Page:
COVID-19’s Impact on Children

Children Covid-19

As the coronavirus pandemic has impacted the world at large and nearly every part of our everyday lives, imagine not fully understanding what the past year has entailed- say if you were a child or young adult. Navigating COVID-19’s direct impact on children is still an evolving process, however it’s important to focus on the factors we can control and as a parent ensure our children’s emotional, mental, and physical needs are being met as best as possible. Continue reading to learn about the impacts and different ways to help your child cope through this unprecedented time. 

Understanding COVID-19’s Impact on Children

COVID-19’s impact on children can depend on their age, psychological background, the routine changes they experienced, and how their parents reacted to the pandemic. It’s no secret that parents are often thought of as role models by their children, therefore a parent’s response to the pandemic may have determined the impact experienced by the child. For example, if the parent was visibly stressed a child may react in the same way. If the parent’s routine stayed relatively the same, such as they still had to go to work everyday, the child may have been able to keep that same routine and mindset. Parents who may have been laid off or had difficulty adjusting to working from home stress levels could have influenced what the child was feeling throughout the pandemic as well. However, children with emotional history such as anxiety, OCD, or depression may have been impacted to a higher degree having never dealt with a similar situation before.

Children who were able to maintain social connections safely (video calls, social media, etc.) are thought to have been less impacted than those who did not. Social interactions are known to boost your mental health in ways such as increased feelings of purpose, happiness, self-worth, and even confidence. On the other hand, children who live with anxiety for instance may have found relief throughout the pandemic not having to interact in social situations which normally overwhelm or cause them stress.

How to Help Your Child Cope

Helping your child through COVID-19’s impact and how it may have shaken up their daily routine may sound daunting, but there are a few overarching tips to keep in mind:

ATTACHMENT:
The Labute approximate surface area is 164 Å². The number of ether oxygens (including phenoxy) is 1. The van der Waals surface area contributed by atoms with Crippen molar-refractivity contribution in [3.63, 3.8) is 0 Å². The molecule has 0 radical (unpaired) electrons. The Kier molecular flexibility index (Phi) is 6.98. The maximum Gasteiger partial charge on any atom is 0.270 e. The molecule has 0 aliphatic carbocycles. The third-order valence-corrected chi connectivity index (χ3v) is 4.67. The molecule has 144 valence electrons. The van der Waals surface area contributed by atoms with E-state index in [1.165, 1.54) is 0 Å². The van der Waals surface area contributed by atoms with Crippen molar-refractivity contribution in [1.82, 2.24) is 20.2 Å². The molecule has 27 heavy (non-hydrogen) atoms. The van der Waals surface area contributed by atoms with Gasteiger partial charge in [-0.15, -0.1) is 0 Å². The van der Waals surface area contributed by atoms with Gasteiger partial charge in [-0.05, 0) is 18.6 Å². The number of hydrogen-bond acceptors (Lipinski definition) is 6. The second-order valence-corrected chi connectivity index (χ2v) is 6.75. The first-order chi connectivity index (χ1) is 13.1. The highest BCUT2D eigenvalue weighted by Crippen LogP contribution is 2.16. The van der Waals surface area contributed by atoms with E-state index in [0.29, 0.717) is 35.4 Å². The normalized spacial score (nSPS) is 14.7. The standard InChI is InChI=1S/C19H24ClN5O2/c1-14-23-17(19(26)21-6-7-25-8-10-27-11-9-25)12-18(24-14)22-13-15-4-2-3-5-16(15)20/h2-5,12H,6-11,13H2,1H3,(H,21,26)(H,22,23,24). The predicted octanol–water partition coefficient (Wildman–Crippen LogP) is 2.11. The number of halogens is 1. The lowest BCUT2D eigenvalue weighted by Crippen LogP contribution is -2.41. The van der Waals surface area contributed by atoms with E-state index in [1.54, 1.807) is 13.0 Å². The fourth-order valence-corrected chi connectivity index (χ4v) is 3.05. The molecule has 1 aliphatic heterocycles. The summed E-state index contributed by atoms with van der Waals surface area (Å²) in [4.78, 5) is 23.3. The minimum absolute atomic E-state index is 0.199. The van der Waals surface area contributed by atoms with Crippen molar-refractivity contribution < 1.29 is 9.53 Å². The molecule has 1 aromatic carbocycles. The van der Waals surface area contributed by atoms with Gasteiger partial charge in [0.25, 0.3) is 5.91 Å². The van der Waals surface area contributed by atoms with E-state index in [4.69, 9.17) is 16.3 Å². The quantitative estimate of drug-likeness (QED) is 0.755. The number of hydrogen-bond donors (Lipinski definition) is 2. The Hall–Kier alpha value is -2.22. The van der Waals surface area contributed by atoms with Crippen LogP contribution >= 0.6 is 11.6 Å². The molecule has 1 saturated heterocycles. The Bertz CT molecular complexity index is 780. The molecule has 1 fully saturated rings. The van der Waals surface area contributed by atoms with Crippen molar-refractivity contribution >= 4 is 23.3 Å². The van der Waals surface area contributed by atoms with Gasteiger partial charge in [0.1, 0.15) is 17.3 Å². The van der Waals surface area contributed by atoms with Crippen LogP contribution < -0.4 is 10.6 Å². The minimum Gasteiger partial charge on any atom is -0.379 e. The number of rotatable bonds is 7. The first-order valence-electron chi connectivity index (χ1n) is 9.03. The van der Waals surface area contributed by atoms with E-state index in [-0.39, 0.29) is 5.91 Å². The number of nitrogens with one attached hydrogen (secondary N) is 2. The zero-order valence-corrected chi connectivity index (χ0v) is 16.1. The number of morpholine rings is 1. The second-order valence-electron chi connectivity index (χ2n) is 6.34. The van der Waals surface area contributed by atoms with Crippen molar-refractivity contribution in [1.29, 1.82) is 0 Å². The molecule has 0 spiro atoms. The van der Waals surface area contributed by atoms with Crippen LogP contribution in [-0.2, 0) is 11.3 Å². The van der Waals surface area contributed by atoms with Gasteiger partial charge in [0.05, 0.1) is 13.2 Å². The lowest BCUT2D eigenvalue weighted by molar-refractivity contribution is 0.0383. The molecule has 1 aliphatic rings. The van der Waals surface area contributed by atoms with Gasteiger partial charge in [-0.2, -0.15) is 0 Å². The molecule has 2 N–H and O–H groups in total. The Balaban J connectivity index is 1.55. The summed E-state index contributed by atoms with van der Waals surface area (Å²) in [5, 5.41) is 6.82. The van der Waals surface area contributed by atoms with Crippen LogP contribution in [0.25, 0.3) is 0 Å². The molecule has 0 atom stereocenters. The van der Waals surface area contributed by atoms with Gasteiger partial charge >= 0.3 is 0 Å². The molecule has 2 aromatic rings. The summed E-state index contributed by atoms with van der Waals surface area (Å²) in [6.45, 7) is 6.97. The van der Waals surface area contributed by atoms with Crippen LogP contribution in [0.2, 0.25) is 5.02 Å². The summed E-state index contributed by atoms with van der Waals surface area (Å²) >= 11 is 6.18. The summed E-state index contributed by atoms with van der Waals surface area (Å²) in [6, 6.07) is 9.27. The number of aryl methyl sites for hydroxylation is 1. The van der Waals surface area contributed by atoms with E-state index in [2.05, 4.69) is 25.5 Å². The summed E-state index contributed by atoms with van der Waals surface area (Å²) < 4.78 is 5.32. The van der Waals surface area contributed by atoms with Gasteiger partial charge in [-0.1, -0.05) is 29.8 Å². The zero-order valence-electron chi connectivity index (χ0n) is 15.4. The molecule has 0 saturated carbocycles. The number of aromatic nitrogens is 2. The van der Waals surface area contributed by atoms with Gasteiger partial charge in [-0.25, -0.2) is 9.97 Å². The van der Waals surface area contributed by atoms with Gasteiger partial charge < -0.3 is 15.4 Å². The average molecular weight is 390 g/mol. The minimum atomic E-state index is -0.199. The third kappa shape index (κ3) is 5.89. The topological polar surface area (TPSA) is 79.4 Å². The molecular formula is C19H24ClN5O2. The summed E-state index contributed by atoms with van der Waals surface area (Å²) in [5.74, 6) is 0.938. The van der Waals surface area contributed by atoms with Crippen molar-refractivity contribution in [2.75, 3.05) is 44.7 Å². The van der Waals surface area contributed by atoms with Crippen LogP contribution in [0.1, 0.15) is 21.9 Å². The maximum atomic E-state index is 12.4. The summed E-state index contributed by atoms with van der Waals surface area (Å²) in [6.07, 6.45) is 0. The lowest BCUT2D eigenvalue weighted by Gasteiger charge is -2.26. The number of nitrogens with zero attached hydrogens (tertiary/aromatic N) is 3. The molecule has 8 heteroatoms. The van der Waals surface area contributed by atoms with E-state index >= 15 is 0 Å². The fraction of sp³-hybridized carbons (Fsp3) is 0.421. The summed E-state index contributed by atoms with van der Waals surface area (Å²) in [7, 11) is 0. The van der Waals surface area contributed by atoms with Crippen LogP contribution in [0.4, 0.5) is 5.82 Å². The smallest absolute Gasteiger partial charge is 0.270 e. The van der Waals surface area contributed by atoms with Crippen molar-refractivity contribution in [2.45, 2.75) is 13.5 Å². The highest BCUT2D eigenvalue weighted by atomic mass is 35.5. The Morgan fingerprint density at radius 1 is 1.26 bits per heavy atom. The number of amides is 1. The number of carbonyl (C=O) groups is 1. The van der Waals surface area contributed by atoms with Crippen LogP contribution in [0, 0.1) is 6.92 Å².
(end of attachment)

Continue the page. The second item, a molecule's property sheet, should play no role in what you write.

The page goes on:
• Remember that everything is temporary
  • Be gentle toward one another
  • Allow your child (and yourself!) to let in all of the feelings that they’re experiencing and understand that some days may be tougher than others
  • Seek out a therapist to help navigate the conversation
  • Enjoy your time together, as many families have been spending more time together than they previously did, connect with one another and have fun!

When it comes to ways you can help soothe your child, try:

  • Breath work
  • Hugging
  • Meditation 
  • Mindfulness
  • Grounding activities, meaning anything that helps you to focus on one or more of your senses, e.g. noticing your feet on the floor, taking a warm shower or bath, noticing the breeze or sun on your skin, and more.

When it comes to keep your child in a routine or staying productive, try:

  • Setting up a schedule, allocating social, play, physical, productive, spiritual, and other specified times of the day for each of these activities
  • Getting organized! Your home environment can be an influential factor, so try tidying up to get and stay in order

When you’re noticing a difference in your child’s behavior:

  • Always start with a relationship based on open and honest communication. In doing so, your child will feel more comfortable or safe communicating with you what they’re feeling. Take interest in their interests and pay close attention to them.
  • Be sure to follow your child’s lead, meaning that if they’re having a good day add to it with fun activities to keep them in that state of mind. On the other hand, if they’re a bit withdrawn or not themselves, take it easy and monitor their behavior.
  • Pay attention to the sleeping, eating, and concentration habits. These habits are often the most noticeable to change when your child is struggling, 

Lastly, being a parent can be tough- especially with a pandemic thrown into the mix! Just as when you’re on an airplane, it’s crucial to place your own oxygen mask on before assisting others. Indulge in your favorite self care practice, take a break, or speak to someone about how the coronavirus may be affecting you or your child today. 



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